Is Criminology a Good Career?
If you study a criminology course, you will gain a host of transferrable skills that employers in many industries will find desirable. Communication, critical thinking and research skills are just to name a few of these, but there are so many other reasons why criminology courses can get you into good careers.
If you’re wondering if criminology jobs will tick the career requirements boxes for you, you will be pleased to hear they have many sought after perks.
As a Criminologist, for example, you can:
- Earn up to £40k per annum
- Work between 37-40 hours a week
- Only work between the hours of 9am to 5pm
- Pursue many avenues of career progression
In addition to this role, there are many exciting criminology degree jobs you can pursue with similar perks and benefits.
What Careers Does Criminology Lead To?
If, like many students, you are wondering ‘What can you do with a criminology degree?’, there are likely many more job opportunities than you realise in the field of crime and deviant behaviour.
You could go into certain specialisms, deal with particular groups in society or teach others about the importance of criminal understanding with the right postgraduate qualifications.
There is a multitude of important, rewarding and interesting careers in this field. So, if you want to know what jobs can you get with a criminology degree, keep reading.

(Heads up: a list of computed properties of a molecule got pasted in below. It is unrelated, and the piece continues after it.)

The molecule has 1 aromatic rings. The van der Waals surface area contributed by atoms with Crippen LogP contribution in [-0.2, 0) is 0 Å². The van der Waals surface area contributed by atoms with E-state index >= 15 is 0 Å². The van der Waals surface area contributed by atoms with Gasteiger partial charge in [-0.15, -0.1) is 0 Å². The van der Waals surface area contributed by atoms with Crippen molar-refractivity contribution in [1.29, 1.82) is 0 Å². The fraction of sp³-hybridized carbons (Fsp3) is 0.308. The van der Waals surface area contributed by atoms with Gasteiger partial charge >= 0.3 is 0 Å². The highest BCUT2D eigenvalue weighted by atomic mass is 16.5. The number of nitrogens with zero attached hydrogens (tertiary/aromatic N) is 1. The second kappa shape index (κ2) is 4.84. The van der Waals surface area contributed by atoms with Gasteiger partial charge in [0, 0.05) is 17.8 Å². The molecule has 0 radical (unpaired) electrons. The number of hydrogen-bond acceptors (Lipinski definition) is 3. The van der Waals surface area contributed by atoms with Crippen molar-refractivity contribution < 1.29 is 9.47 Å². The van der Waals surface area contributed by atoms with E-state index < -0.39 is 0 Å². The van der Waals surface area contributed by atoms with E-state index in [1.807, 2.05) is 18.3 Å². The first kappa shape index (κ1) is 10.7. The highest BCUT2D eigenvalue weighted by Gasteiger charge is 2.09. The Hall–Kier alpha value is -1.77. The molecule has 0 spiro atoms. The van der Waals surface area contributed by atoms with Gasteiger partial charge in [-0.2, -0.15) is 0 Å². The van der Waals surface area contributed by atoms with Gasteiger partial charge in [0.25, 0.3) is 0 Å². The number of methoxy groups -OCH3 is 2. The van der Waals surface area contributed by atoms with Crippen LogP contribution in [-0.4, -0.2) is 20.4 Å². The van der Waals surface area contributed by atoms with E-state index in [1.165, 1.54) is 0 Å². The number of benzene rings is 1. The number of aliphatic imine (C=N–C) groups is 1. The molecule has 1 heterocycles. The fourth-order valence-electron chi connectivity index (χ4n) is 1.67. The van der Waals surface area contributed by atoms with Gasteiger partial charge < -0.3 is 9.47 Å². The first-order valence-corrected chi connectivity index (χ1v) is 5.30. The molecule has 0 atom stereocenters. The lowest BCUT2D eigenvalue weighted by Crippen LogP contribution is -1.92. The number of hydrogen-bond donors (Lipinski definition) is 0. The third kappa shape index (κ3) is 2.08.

You could become a:
- Civil Service Administrator
- Crime Scene Investigator
- Criminal Intelligence Analyst
- Police Officer
- Prison Officer
- Private Investigator
- Probation Officer
- Social Worker
There are also a host of job opportunities that your criminology degree would be very useful for.
- Adult Guidance Worker
- Border Force Officer
- Charity Officer
- Housing Manager/Officer
- Local Government Officer
- Political Risk Analyst
- Social Researcher
How Can I Study Criminology?
Like many educational subjects, criminology can now be studied in multiple ways thanks to the evolution of technology. Where previously you would have had to study a criminology course in a classroom at college, you now have the freedom to learn from home, or anywhere you wish to in the world.
Not only that, but more options of criminology courses are becoming available at different levels. So, you can study this subject if you’re simply an enthusiast, you want to gain new recognised skills or you want an accredited qualification that will help you study criminology courses at university.
What A-levels Do You Need for Criminology?
If you want to study criminology courses at university, you will be pleased to know criminology degree entry requirements are less strict than other subjects studied at this level.
In most cases, criminology degrees will ask for a GCSE in Maths, but they tend to be flexible when it comes to A Levels and equivalent qualifications.